For information on how to to take part please contact Georgia Price.
We're passionate about giving school students of all ages opportunities to explore, learn and get enthused about studying the Humanities at Bristol.
Visiting your school
GCSE English Writing Wrongs
GCSE pupils are supported with their English Language exam preparation through an intensive one-day workshop delivered by researchers from the Department of English. Students are given the opportunity to enrich their understanding of transactional writing through workshops on:
Identifying form and audience
Employing rhetorical strategies
Planning and structuring responses
History of Art workshops
Our bespoke taster workshops for pupils studying Art or Photography at GCSE or A Level, introduce students to Art History at undergraduate level. These sessions are suitable for pupils attending state schools within a one hour’s drive of the University of Bristol.
Humanities speaker talks
The School of Humanities offers subject-specific talks for pupils attending state schools. Our taster lectures are aimed at Year 11, 12 and 13 students and can enrich pupils’ understanding of set texts and offer an insight into some of the exciting research being undertaken at the University.
Visit the University
Visits are free to state schools and bespoke activities can be arranged for GCSE and A level students interested in studying English, History, Religion and Theology, Classics or History of Art at university.
Y12 Writing Wrongs
Through a combination of engaging workshops and individual feedback from research staff and professional writers, pupils will be supported to create their own piece of writing on a social issue that they are passionate about. All participants experience a taste of university life as well as career advice from a range of professional writers.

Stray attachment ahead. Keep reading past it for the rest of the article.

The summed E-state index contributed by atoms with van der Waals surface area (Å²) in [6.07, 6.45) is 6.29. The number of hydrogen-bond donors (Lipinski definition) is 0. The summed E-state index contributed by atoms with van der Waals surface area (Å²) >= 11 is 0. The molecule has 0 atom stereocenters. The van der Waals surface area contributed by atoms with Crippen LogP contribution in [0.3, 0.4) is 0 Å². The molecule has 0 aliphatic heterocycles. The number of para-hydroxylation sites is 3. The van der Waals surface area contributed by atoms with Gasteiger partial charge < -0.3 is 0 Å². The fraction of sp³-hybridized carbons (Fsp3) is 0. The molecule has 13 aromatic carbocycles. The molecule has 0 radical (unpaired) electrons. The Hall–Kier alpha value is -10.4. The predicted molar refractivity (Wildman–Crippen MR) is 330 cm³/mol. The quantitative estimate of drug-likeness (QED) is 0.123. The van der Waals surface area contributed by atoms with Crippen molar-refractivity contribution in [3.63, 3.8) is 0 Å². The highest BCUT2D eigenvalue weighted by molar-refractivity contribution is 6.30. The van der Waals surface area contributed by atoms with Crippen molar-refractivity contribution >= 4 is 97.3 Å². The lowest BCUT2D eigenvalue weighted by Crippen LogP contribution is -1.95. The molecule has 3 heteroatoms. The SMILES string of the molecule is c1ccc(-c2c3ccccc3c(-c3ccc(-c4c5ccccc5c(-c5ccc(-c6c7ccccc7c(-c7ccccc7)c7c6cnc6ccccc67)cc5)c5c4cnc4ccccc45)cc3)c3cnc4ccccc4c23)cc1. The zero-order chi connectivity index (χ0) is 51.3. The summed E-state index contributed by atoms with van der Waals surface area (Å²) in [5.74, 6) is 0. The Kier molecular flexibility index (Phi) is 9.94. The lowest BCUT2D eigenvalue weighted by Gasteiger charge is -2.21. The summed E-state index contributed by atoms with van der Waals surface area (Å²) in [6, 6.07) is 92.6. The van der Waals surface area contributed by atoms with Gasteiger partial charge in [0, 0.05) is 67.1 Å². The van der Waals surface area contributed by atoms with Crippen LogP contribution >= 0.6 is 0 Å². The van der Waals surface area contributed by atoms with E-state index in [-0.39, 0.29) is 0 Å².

Participants are strongly encouraged to enter their final piece into the national Orwell Youth Prize. Past winners from the Bristol Writing Wrongs Schools Project include:
Y12 Antarctic History
The Department of History is exploring ways of connecting Antarctica to the A level history curriculum to take advantage of the unique opportunities offered by studying the southern continent.
Antarctica offers an interesting location to explore some of the major themes in world history over the past 200 years including exploration, imperialism, nationalism, environmental change, developments in science and technology, the Cold War and changing gender roles.
School groups are invited explore this subject at our taster day on Wednesday 5 June 2019.
Bristol Classics Hub
The hub provides schools with comprehensive guidance on introducing Classics into the curriculum through events, competitions and workshops for school students across all key stages.